Veronique nodded her head slowly, as if she'd had a little peek into my dream. I knew I could count on her. Even though I considered India and Aaliyah my best friends, too, I was closest to Vee, which was what we called her. Veronique was quite different from me; she was different from all of us. With her wild, bronze-colored fro, the little gold stud in her nose, and wooden and beaded bangles up and down her arm, she looked like she was some kind of flower child from the sixties. I think she got her style from her mom. It was kind of old-fashioned to me, but I loved Veronique anyway. And I loved her even more right about now.

I clapped my hands. "So, you're in?"

Veronique said, "I didn't say that. I need to know more."

I sighed as India and Aaliyah looked at me like they agreed with Veronique. What more did they possibly need? Sometimes I wondered how we all became friends, because I was so far ahead of them it wasn't even funny. I believed in dreams that they hadn't even begun to imagine. But I stayed with them because India, Veronique, and Aaliyah needed me. India needed me to help her with her self-confidence, Veronique needed me to show her life's possibilities, and Aaliyah needed me...well, I wasn't sure what Aaliyah needed from me because she always acted like she didn't need anybody. But I loved them all.

I said, "Okay, what else do you need to know besides the fact that Glory 2 God Productions is doing a national talent search to discover us?"

"Are we old enough to enter?" India asked as she dumped her empty food containers into the trash.

"This is a teen competition, so you have to be between the ages of thirteen and eighteen. I guess nineteen is too close to twenty. And after that, all we need is to be sponsored by our church."

"Sponsored? What does that mean?" Aaliyah asked.

"I don't know, but whatever it is, Pastor Ford will do it for us."

"Are you sure?" Veronique asked. "Pastor's never heard us sing."

"What are you talking about? We sing in church every month."

Aaliyah said, "You want to enter the entire choir in this contest?"

I looked at Aaliyah wide-eyed. There was no doubt she was the brains; Aaliyah had never received anything less than an A since elementary school. But sometimes she acted like her brain went on vacation. "Of course I'm not talking about the entire choir. I'm talking about just us. If we can sing in the choir, why can't we form our own little group?" When they said nothing, I added, "Okay, let me break this down to you like you're two-year-olds: the four of us form a group, go to church, get sponsored, send in the applications, begin practicing, sing some songs, do some steps, win...and then get the big bucks."

"I like that big bucks part," Veronique said.

"So, you're in?" I asked.

India, Veronique, and Aaliyah looked at each other, and inside, I prayed, Please, God, let my crew have some sense.

Slowly, India and Veronique nodded. But Aaliyah held out her hand. I tossed her the magazine, then watched her look over the article.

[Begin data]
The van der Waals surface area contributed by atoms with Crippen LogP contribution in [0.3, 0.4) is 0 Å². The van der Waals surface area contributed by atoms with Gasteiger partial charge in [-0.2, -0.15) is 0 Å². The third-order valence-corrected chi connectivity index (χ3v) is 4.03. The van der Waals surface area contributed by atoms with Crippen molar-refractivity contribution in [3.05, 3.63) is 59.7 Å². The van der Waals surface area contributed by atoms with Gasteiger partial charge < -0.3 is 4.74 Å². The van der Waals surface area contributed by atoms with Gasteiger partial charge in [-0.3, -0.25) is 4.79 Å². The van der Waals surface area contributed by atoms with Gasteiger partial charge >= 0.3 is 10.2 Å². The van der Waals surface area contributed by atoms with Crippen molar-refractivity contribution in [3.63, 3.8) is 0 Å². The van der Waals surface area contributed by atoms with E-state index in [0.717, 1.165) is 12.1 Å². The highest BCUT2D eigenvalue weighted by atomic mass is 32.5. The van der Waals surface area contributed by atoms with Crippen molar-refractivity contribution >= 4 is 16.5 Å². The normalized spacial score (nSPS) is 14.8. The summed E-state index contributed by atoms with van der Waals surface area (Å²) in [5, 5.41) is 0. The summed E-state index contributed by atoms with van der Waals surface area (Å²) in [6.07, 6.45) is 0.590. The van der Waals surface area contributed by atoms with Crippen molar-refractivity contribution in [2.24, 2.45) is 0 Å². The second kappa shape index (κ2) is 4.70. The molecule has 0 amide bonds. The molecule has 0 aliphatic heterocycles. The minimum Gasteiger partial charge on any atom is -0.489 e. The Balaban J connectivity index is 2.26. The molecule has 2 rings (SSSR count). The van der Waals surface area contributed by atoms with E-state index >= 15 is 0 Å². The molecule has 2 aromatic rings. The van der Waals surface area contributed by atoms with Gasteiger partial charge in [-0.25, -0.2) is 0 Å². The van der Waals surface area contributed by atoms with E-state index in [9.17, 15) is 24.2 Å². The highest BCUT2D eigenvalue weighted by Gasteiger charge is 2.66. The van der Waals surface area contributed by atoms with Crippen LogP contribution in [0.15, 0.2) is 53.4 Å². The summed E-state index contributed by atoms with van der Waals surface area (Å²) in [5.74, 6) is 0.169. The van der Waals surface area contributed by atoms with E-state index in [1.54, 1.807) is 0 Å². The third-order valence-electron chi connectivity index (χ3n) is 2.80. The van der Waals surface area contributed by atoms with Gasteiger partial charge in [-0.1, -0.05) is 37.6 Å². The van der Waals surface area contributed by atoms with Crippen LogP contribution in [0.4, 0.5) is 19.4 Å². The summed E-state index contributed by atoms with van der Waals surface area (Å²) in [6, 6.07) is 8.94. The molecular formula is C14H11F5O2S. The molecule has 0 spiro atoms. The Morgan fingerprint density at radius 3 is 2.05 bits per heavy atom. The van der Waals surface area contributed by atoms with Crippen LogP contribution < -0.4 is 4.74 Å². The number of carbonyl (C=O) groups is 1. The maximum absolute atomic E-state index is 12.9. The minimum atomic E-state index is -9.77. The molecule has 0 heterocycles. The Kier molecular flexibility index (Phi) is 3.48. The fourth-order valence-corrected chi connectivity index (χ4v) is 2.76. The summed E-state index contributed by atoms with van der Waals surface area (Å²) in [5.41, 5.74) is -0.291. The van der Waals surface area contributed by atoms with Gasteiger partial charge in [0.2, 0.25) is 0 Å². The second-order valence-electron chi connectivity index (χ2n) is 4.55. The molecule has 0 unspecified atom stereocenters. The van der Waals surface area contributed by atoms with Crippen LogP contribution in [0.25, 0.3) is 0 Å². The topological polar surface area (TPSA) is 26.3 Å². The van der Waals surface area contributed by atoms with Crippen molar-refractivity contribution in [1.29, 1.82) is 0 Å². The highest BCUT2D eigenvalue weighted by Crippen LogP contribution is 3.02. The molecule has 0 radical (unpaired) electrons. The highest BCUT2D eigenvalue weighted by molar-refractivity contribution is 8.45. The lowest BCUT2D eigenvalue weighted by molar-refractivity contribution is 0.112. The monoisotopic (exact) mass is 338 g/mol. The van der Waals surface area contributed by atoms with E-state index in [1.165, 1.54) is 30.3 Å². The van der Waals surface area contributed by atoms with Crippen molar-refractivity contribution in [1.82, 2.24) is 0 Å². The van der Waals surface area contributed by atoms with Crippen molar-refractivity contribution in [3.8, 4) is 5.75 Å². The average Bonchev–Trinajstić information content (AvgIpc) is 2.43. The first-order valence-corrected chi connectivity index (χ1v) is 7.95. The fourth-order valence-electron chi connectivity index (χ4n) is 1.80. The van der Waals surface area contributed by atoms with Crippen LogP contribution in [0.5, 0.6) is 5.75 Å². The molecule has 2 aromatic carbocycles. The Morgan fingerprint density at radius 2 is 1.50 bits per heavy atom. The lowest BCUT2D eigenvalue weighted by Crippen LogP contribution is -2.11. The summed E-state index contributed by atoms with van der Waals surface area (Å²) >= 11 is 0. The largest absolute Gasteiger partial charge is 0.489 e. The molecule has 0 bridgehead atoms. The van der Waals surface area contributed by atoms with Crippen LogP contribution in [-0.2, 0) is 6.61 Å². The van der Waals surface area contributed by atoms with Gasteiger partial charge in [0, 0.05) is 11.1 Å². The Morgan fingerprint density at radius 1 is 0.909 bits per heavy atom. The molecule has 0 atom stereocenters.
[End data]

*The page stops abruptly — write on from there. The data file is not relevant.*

"This says that the participants are responsible for their own expenses...."

"Expenses?" Veronique frowned.

Aaliyah continued, "All travel, lodging, and any expenses associated with the contest will be the responsibility of the applicants."

"So, hold up." Veronique stopped Aaliyah. "How much money are they talking about?"

"According to this," Aaliyah paused and read some more, "if we win in Los Angeles, we'd have to pay our way to San Francisco. Then to..."

Veronique shook her head. "I can't afford to be in this contest."

I was about to burst with frustration. "Why're you worrying about the money right now? Let's just form the group. If we're serious, you know my parents will cover everything."

"No way," Veronique said, lying back down on the bench. "My mother is not about to spend money she doesn't have. At least that's what she's always telling me."

"I said don't worry about the money."

"We have to think about how much this will cost. If we win this, like you say, we'd have to go all the way to...," Aaliyah said as she looked down at the magazine, "New York and Miami."

Veronique bolted up from the bench. "New York? When would we go to New York?"

I guess somehow money wasn't a problem for her now.

"That's where the semifinals are going to be," Aaliyah said.

"I always wanted to go to New York." Veronique bit her lip, then said to India and Aaliyah, "Maybe we should talk to Pastor Ford and see what she thinks."

"Okay, I'm willing to start there." I was doing everything I could to hold in my excitement. "So, are y'all ready to roll with me?" I held out my hand, and after a couple of moments, Veronique gave me a high five. Then, India. And although I could tell she wasn't really feeling this, Aaliyah finally did the same.

"You know singing ain't my thing," Aaliyah pouted. "But y'all my sisters, so when you roll, I roll."

I grinned. None of them were as excited as I was, but all they needed was a little time. India, Veronique, and Aaliyah had no idea how blessed they were to have me. I was on my way to making us all stars!

Copyright © 2008 by Victoria Christopher Murray

Library of Congress subject headings for this publication:
Singers -- Fiction.
Gospel music -- Fiction.
Best friends -- Fiction.
Friendship -- Fiction.
Contests -- Fiction.
African Americans -- Fiction.
Family life -- California -- Fiction.
Los Angeles (Calif.) -- Fiction.